PART A: PROBLEMS
Chapter 2| Problems Desperately Seeking Solutions
You have needs. This book has solutions. PART A of The Alchemy of YOU gets you from one to the other in a flash, without a lot of fuss.
Each chapter in this first section addresses a group of related issues that may concern you. These are presented in a three-column table format for easy reference.
- The left column lists the symptoms, problems, conditions and diagnoses that may concern you.
- The middle column indicates common causes for those issues.
- And the right column lists a variety of actions or solutions you might implement.
This book does not cover conventional solutions the doctors on your team are likely to suggest. It assumes those bases are covered. Neither does it delve into exotic or rare causes for various symptoms.
Instead, it focuses on the many common causes that may either be overlooked or simply disregarded as untreatable or unworthy of treatment. And it suggests the complementary solutions that may be appropriate for those conditions.
The solutions entries often begin with a list of tests, each designed to help you home in on the true cause of the problems. Then they suggest a range of preventive or corrective solutions that may apply to your issues.
Later in the book you will learn more about tests and possible solutions as well as the overall systems/processes and organs that keep your body operating at its best.
Symptoms Everyone Should Recognize
Before getting into your specific issues, let’s take a moment to talk about four potentially deadly conditions (heart attack, stroke, ovarian cancer and endometrial cancer) whose symptoms may be overlooked.
In some cases these are clusters of otherwise very mundane symptoms that can be attributed to simpler causes. Sometimes it is only as a group that these ordinary symptoms reveal something more sinister.
We all know the classic signs of a heart attack in men: shooting pain in the left arm, a crushing feeling in the chest and shortness of breath.
But we women don’t like to do things the way men do. A woman having a heart attack is much more likely to be misdiagnosed than a man because her symptoms often look like other, less serious, conditions.
So here are the symptoms to watch for:
- Pain in left arm/chest, jaw, back or stomach
- Sudden unexplained anxiety/fear
- Shortness of breath
- Sudden heavy sweating/cold sweat
- Lightheadedness, sleep disturbances
- Indigestion, nausea
- Severe fatigue, muscle aches
Many people can avoid the damaging effects of a stroke if they carry aspirin with them and take one or two tablets at the first indication of trouble.
When someone is having a stroke it is important to get the right kind of help (including aspirin) administered within the first 45 minutes. After that, they are more likely to suffer permanent damage.
Symptoms of a stroke can include:
- Crooked smile or facial asymmetry, one side drooping
- Slurred speech
- Weakness, numbness or loss of control on one side
- Difficulty walking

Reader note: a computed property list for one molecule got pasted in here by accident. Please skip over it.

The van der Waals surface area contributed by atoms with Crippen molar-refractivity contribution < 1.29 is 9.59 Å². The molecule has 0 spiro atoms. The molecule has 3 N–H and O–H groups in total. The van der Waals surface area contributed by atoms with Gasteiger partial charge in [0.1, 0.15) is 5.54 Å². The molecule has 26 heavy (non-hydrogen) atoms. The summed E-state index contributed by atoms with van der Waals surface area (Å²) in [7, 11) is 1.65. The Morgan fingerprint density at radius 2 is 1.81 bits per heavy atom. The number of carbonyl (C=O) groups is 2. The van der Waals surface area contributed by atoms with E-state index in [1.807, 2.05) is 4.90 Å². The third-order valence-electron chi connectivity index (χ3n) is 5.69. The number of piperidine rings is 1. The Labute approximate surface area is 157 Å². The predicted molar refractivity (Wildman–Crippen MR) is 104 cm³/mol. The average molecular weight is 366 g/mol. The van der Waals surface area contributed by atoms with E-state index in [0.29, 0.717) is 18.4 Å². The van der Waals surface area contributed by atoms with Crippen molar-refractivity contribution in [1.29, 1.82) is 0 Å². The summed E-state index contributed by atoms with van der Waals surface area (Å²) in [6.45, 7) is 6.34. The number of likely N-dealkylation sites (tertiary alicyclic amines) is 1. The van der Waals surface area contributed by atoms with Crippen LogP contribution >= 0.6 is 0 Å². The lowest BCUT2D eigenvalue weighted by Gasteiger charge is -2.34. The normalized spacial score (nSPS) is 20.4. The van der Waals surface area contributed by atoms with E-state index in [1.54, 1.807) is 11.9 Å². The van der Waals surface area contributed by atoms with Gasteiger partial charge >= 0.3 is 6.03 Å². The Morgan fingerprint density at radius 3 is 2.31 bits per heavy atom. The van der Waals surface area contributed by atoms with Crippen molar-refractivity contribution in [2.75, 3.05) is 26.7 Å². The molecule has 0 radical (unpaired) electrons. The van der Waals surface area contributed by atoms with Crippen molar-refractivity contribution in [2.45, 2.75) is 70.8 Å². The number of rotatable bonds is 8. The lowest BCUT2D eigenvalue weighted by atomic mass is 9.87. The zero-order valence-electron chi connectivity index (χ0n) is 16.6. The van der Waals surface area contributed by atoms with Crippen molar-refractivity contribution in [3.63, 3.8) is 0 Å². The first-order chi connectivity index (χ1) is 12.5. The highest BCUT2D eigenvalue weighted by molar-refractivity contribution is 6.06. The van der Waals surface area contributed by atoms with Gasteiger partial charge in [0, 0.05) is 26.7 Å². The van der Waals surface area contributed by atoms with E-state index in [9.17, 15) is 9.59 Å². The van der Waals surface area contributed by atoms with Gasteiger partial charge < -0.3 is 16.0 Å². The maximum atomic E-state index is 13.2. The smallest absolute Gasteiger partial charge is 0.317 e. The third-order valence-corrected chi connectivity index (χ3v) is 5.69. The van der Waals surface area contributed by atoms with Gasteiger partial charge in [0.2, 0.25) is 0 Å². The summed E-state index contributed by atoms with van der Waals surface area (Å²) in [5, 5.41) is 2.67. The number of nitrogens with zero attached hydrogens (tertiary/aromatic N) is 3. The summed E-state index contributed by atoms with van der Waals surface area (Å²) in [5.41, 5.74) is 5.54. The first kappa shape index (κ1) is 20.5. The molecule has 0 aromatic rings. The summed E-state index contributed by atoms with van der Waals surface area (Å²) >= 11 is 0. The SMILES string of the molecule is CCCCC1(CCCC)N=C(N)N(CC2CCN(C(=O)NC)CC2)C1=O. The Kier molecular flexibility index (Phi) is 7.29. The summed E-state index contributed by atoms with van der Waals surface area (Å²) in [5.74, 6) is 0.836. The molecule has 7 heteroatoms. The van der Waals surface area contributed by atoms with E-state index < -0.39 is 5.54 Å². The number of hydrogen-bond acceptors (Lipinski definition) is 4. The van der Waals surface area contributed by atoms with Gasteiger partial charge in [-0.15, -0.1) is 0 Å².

- Lost or diminished vision
- Sudden, severe headache
- Sudden confusion
To respond when you think someone is having a stroke, think of the word FAST.
- Face: Ask for a smile.
- Arms: Ask them to hold both arms out straight.
- Speech: Ask them to repeat a familiar phrase
- Time: Act fast! Have them take aspirin as soon as possible, then call 911 or get them to an ER ideally within 15 minutes.
Like pancreatic cancer, ovarian cancer is so deadly because it reveals no obvious symptoms early on and cannot be found in routine screenings.
So it is important to watch for these ordinary symptoms that, together as a group, may be subtle signals of ovarian cancer:
- Abdominal bloating and/or pain
- Pelvic pain
- Urinary frequency
Some people believe the CA-125 test is a good way to find ovarian cancer early. It isn’t. As a screening tool, it produces a lot of false alarms and misses about half of actual cancers.
Unfortunately, it is primarily useful only in confirming a late-stage diagnosis of cancer and in tracking the effectiveness of cancer treatment, according to experts at Johns Hopkins University and elsewhere.
Currently, the best way to screen for ovarian cancer may be through ultrasound examinations, though this is certainly not a foolproof test.
Some women may even choose to have their ovaries removed once they shut down at menopause in order to prevent this insidious disease.
The number-one symptom of cancer of the uterine lining (endometrial cancer) is irregular bleeding.
And any bleeding after natural menopause is considered a sign of endometrial cancer until proven otherwise.
However, if you are peri- or post-menopausal with an intact uterus and are taking supplemental hormones, you could continue having periods indefinitely. In that case, the diagnosis of cancer becomes much more difficult.
To watch for this deadly disease after menopause, get regular pelvic exams that include transvaginal ultrasound and possibly biopsy.
It’s All About You Now
You’ve learned about the structure of this chapter and have gathered some handy tips for spotting symptoms of four of the most deadly conditions.
Now, it’s time to think about what’s bothering you.
Identifying your specific symptoms, issues and conditions is the first step on the path toward finding the answers (and secrets) you’ve been looking for.
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